The Health Behaviour in School-aged Children (HBSC/WHO) study, carried out in collaboration with the World Health Organization and with the participation of 51 countries, analyses the behaviour and health of adolescents (6th, 8th, and 10th years of schooling) in their life contexts.
The data indicates that the age frequency of the first sexual intercourse has decreased in young people aged 11 or less (13.6% in 2018 and 8.4% in 2022) and in those aged 12/13 (from 23.2% to 20.5%).
In young people aged 14 or over, this frequency increased, going from 63.2% to 71.1%.
The data, which refer to around 6,000 questionnaires, covering more than 450 classes in mainland Portugal, indicate, however, that the majority (84.8%) of adolescents in the 8th and 10th grades have not had sexual intercourse. Of those who mentioned having already had it, 71.1% said they had had their first sexual intercourse at 14 years of age or later.
Regarding sexual behaviours, the use of contraceptive methods decreased: condom use decreased to 64% (66% in 2018) and contraceptive pill use decreased to 31.3% (was 33.8%).
Sexual relations associated with alcohol consumption also dropped, from 17.1% (2018) to 13.4% (2022).
The data also show that 41.3% of the young people surveyed said they do not currently have a romantic relationship and more than one in five (23.5%) consider that the romantic relationship they currently have “is one of the most important things of their lives”.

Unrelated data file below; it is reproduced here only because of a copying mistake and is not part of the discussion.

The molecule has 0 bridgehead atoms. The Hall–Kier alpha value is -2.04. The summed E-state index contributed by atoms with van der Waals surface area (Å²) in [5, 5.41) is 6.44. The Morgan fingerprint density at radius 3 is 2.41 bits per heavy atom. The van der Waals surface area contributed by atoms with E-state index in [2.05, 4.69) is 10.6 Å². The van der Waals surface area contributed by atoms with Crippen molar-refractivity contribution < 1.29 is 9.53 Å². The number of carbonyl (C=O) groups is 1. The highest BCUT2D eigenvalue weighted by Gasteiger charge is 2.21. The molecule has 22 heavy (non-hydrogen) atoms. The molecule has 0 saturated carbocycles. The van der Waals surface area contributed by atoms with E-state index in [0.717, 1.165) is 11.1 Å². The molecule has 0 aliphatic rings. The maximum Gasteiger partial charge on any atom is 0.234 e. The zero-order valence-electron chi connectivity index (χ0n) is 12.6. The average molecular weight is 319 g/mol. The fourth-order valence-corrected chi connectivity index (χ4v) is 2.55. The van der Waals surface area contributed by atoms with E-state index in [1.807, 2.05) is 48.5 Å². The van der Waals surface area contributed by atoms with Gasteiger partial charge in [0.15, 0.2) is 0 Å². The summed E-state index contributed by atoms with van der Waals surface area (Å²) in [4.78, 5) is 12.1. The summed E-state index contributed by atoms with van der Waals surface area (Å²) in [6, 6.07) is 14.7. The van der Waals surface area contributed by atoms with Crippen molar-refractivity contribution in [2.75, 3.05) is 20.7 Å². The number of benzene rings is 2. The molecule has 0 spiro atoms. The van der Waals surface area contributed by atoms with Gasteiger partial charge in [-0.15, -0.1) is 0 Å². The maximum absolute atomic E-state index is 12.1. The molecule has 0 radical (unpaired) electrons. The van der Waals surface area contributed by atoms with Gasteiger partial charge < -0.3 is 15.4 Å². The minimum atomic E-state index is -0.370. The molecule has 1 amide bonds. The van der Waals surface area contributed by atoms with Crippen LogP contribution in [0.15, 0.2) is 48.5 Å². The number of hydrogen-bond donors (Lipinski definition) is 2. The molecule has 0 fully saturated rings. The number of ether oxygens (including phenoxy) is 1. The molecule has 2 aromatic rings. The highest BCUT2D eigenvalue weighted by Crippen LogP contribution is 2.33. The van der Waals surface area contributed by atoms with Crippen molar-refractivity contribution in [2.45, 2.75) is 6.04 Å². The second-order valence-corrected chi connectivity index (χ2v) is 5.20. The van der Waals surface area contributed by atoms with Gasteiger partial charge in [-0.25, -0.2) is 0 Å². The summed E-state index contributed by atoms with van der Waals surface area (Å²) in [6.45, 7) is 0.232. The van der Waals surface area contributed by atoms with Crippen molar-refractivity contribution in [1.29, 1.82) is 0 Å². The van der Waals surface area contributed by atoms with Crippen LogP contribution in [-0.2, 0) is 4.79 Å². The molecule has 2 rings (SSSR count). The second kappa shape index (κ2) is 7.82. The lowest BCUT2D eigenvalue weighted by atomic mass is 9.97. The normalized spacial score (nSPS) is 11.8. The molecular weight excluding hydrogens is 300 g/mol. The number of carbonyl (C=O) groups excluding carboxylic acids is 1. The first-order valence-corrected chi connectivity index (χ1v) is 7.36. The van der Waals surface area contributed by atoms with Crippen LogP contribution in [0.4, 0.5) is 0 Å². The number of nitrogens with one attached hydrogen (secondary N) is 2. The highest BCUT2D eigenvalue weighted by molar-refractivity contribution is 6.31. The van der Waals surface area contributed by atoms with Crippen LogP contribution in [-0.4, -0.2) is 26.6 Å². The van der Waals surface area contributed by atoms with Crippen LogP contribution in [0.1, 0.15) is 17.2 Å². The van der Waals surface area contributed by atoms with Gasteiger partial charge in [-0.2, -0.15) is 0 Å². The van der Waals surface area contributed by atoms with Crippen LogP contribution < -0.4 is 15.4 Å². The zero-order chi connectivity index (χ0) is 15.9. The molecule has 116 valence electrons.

As for substance use, the frequency of non-smokers increased, from 93.7% in 2018 to 95.1% (2022).
The consumption of different alcoholic beverages has decreased in all types and the results also reveal a reduction in the frequency of alcohol consumption between 20 days or more in the last month (from 9.7% to 6.8%).
However, they show that the frequency of drunkenness increased between 1 and 3 times in the last 30 days, going from 3.9% to 4.2%.
Consumption and experimentation with other substances remained the same or dropped, with the exception of medicines used as drugs, which increased (from 1.6% to 1.9%).
In the field of violence, the results continue to reflect that more young people assume themselves as victims than as provocateurs.
The HBSC/WHO (Health Behavior in School-aged Children) study has been carried out in Portugal since 1998 - internationally since 1983 - and the last one had been applied in 2018, before the covid-19 pandemic.
This investigation, carried out every four years, intends to study the lifestyles of school-age adolescents in areas such as family support, school, physical health, mental health and well-being, sleep, sexuality, food, physical activity, leisure, substance use, violence, and planetary health.